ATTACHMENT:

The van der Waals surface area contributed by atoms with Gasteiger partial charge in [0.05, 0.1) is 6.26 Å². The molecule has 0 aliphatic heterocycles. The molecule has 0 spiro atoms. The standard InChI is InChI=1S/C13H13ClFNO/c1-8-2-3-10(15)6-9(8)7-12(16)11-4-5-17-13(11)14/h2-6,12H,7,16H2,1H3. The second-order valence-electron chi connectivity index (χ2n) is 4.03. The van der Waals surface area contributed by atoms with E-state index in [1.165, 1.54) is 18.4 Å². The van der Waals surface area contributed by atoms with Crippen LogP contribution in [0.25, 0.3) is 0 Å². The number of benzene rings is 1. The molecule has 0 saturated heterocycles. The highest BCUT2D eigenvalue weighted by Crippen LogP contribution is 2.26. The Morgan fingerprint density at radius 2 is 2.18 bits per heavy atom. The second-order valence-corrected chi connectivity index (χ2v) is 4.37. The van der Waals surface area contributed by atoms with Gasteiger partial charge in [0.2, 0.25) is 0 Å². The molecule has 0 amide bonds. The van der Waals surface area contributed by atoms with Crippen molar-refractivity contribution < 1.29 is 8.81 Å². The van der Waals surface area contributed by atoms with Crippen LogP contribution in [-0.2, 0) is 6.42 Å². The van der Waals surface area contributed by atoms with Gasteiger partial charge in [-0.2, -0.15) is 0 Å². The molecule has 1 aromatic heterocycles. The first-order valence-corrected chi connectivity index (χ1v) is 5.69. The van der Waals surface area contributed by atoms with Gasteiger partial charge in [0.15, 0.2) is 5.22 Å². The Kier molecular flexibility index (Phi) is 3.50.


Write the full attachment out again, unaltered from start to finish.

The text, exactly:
The van der Waals surface area contributed by atoms with Gasteiger partial charge in [0.05, 0.1) is 6.26 Å². The molecule has 0 aliphatic heterocycles. The molecule has 0 spiro atoms. The standard InChI is InChI=1S/C13H13ClFNO/c1-8-2-3-10(15)6-9(8)7-12(16)11-4-5-17-13(11)14/h2-6,12H,7,16H2,1H3. The second-order valence-electron chi connectivity index (χ2n) is 4.03. The van der Waals surface area contributed by atoms with E-state index in [1.165, 1.54) is 18.4 Å². The van der Waals surface area contributed by atoms with Crippen LogP contribution in [0.25, 0.3) is 0 Å². The number of benzene rings is 1. The molecule has 0 saturated heterocycles. The highest BCUT2D eigenvalue weighted by Crippen LogP contribution is 2.26. The Morgan fingerprint density at radius 2 is 2.18 bits per heavy atom. The second-order valence-corrected chi connectivity index (χ2v) is 4.37. The van der Waals surface area contributed by atoms with Gasteiger partial charge in [0.2, 0.25) is 0 Å². The molecule has 0 amide bonds. The van der Waals surface area contributed by atoms with Crippen molar-refractivity contribution < 1.29 is 8.81 Å². The van der Waals surface area contributed by atoms with Crippen LogP contribution in [-0.2, 0) is 6.42 Å². The van der Waals surface area contributed by atoms with Gasteiger partial charge in [-0.2, -0.15) is 0 Å². The molecule has 1 aromatic heterocycles. The first-order valence-corrected chi connectivity index (χ1v) is 5.69. The van der Waals surface area contributed by atoms with Gasteiger partial charge in [0.15, 0.2) is 5.22 Å². The Kier molecular flexibility index (Phi) is 3.50.